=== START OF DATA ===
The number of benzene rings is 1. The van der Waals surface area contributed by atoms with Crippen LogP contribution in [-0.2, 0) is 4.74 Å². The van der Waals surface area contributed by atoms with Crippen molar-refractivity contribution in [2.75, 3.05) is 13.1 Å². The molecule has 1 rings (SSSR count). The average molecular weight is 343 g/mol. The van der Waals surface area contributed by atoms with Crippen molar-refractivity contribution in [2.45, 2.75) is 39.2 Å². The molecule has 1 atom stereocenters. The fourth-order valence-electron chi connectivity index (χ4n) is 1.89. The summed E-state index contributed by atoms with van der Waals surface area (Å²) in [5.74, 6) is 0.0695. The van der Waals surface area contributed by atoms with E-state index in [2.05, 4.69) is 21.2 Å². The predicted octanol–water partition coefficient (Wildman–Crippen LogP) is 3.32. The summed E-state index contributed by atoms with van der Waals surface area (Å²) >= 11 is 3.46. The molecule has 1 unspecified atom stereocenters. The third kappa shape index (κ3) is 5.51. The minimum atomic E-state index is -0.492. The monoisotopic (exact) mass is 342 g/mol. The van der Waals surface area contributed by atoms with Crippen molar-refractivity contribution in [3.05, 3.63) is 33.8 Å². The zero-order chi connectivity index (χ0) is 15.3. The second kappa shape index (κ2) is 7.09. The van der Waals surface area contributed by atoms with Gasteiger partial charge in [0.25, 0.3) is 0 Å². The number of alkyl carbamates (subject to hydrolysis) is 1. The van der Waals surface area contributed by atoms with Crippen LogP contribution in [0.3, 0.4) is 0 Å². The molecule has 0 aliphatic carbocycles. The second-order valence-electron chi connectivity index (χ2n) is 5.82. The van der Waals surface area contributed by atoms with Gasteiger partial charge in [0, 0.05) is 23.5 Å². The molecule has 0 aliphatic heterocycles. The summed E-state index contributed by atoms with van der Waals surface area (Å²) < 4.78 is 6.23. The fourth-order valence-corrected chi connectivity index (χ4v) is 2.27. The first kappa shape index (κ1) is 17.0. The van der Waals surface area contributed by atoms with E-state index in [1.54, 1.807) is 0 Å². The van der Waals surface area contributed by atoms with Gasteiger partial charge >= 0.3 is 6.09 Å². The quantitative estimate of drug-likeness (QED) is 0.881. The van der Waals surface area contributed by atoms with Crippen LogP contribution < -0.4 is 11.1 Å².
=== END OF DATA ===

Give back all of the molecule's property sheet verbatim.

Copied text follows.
The number of benzene rings is 1. The van der Waals surface area contributed by atoms with Crippen LogP contribution in [-0.2, 0) is 4.74 Å². The van der Waals surface area contributed by atoms with Crippen molar-refractivity contribution in [2.75, 3.05) is 13.1 Å². The molecule has 1 rings (SSSR count). The average molecular weight is 343 g/mol. The van der Waals surface area contributed by atoms with Crippen molar-refractivity contribution in [2.45, 2.75) is 39.2 Å². The molecule has 1 atom stereocenters. The fourth-order valence-electron chi connectivity index (χ4n) is 1.89. The summed E-state index contributed by atoms with van der Waals surface area (Å²) in [5.74, 6) is 0.0695. The van der Waals surface area contributed by atoms with E-state index in [2.05, 4.69) is 21.2 Å². The predicted octanol–water partition coefficient (Wildman–Crippen LogP) is 3.32. The summed E-state index contributed by atoms with van der Waals surface area (Å²) >= 11 is 3.46. The molecule has 1 unspecified atom stereocenters. The third kappa shape index (κ3) is 5.51. The minimum atomic E-state index is -0.492. The monoisotopic (exact) mass is 342 g/mol. The van der Waals surface area contributed by atoms with Crippen molar-refractivity contribution in [3.05, 3.63) is 33.8 Å². The zero-order chi connectivity index (χ0) is 15.3. The second kappa shape index (κ2) is 7.09. The van der Waals surface area contributed by atoms with Gasteiger partial charge in [0.25, 0.3) is 0 Å². The number of alkyl carbamates (subject to hydrolysis) is 1. The van der Waals surface area contributed by atoms with Crippen LogP contribution in [0.3, 0.4) is 0 Å². The molecule has 0 aliphatic carbocycles. The second-order valence-electron chi connectivity index (χ2n) is 5.82. The van der Waals surface area contributed by atoms with Gasteiger partial charge in [0, 0.05) is 23.5 Å². The molecule has 0 aliphatic heterocycles. The summed E-state index contributed by atoms with van der Waals surface area (Å²) < 4.78 is 6.23. The fourth-order valence-corrected chi connectivity index (χ4v) is 2.27. The first kappa shape index (κ1) is 17.0. The van der Waals surface area contributed by atoms with E-state index in [1.54, 1.807) is 0 Å². The van der Waals surface area contributed by atoms with Gasteiger partial charge >= 0.3 is 6.09 Å². The quantitative estimate of drug-likeness (QED) is 0.881. The van der Waals surface area contributed by atoms with Crippen LogP contribution < -0.4 is 11.1 Å².